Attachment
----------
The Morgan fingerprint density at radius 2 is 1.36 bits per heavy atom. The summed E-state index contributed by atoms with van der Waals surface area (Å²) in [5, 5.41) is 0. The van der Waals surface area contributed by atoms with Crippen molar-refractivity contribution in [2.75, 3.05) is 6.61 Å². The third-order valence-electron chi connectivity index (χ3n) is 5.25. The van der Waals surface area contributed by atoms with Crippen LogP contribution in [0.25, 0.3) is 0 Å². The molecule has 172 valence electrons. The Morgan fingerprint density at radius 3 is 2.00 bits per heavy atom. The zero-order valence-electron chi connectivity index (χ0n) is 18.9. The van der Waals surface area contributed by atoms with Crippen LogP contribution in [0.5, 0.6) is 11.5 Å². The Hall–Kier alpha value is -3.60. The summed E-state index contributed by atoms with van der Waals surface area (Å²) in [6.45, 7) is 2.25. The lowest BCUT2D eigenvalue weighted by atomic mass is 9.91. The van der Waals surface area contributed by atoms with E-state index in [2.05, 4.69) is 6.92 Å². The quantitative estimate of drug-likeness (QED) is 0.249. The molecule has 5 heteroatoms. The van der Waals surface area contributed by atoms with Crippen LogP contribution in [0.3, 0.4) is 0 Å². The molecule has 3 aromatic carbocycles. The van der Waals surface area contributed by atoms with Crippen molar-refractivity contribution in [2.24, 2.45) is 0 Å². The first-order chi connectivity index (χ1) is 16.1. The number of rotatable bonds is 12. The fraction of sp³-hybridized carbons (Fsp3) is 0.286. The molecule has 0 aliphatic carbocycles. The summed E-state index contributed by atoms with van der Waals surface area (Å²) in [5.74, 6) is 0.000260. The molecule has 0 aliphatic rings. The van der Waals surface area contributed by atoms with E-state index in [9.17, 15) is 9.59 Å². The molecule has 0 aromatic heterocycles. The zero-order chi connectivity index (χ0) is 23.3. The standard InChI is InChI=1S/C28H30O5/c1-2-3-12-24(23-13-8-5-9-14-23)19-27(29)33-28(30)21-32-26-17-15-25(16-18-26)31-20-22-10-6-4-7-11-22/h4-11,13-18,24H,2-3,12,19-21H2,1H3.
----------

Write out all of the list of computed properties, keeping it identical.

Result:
The Morgan fingerprint density at radius 2 is 1.36 bits per heavy atom. The summed E-state index contributed by atoms with van der Waals surface area (Å²) in [5, 5.41) is 0. The van der Waals surface area contributed by atoms with Crippen molar-refractivity contribution in [2.75, 3.05) is 6.61 Å². The third-order valence-electron chi connectivity index (χ3n) is 5.25. The van der Waals surface area contributed by atoms with Crippen LogP contribution in [0.25, 0.3) is 0 Å². The molecule has 172 valence electrons. The Morgan fingerprint density at radius 3 is 2.00 bits per heavy atom. The zero-order valence-electron chi connectivity index (χ0n) is 18.9. The van der Waals surface area contributed by atoms with Crippen LogP contribution in [0.5, 0.6) is 11.5 Å². The Hall–Kier alpha value is -3.60. The summed E-state index contributed by atoms with van der Waals surface area (Å²) in [6.45, 7) is 2.25. The lowest BCUT2D eigenvalue weighted by atomic mass is 9.91. The van der Waals surface area contributed by atoms with E-state index in [2.05, 4.69) is 6.92 Å². The quantitative estimate of drug-likeness (QED) is 0.249. The molecule has 5 heteroatoms. The van der Waals surface area contributed by atoms with Crippen LogP contribution in [0.3, 0.4) is 0 Å². The molecule has 3 aromatic carbocycles. The van der Waals surface area contributed by atoms with Crippen molar-refractivity contribution in [2.24, 2.45) is 0 Å². The first-order chi connectivity index (χ1) is 16.1. The number of rotatable bonds is 12. The fraction of sp³-hybridized carbons (Fsp3) is 0.286. The molecule has 0 aliphatic carbocycles. The summed E-state index contributed by atoms with van der Waals surface area (Å²) in [5.74, 6) is 0.000260. The molecule has 0 aliphatic rings. The van der Waals surface area contributed by atoms with E-state index in [9.17, 15) is 9.59 Å². The molecule has 0 aromatic heterocycles. The zero-order chi connectivity index (χ0) is 23.3. The standard InChI is InChI=1S/C28H30O5/c1-2-3-12-24(23-13-8-5-9-14-23)19-27(29)33-28(30)21-32-26-17-15-25(16-18-26)31-20-22-10-6-4-7-11-22/h4-11,13-18,24H,2-3,12,19-21H2,1H3.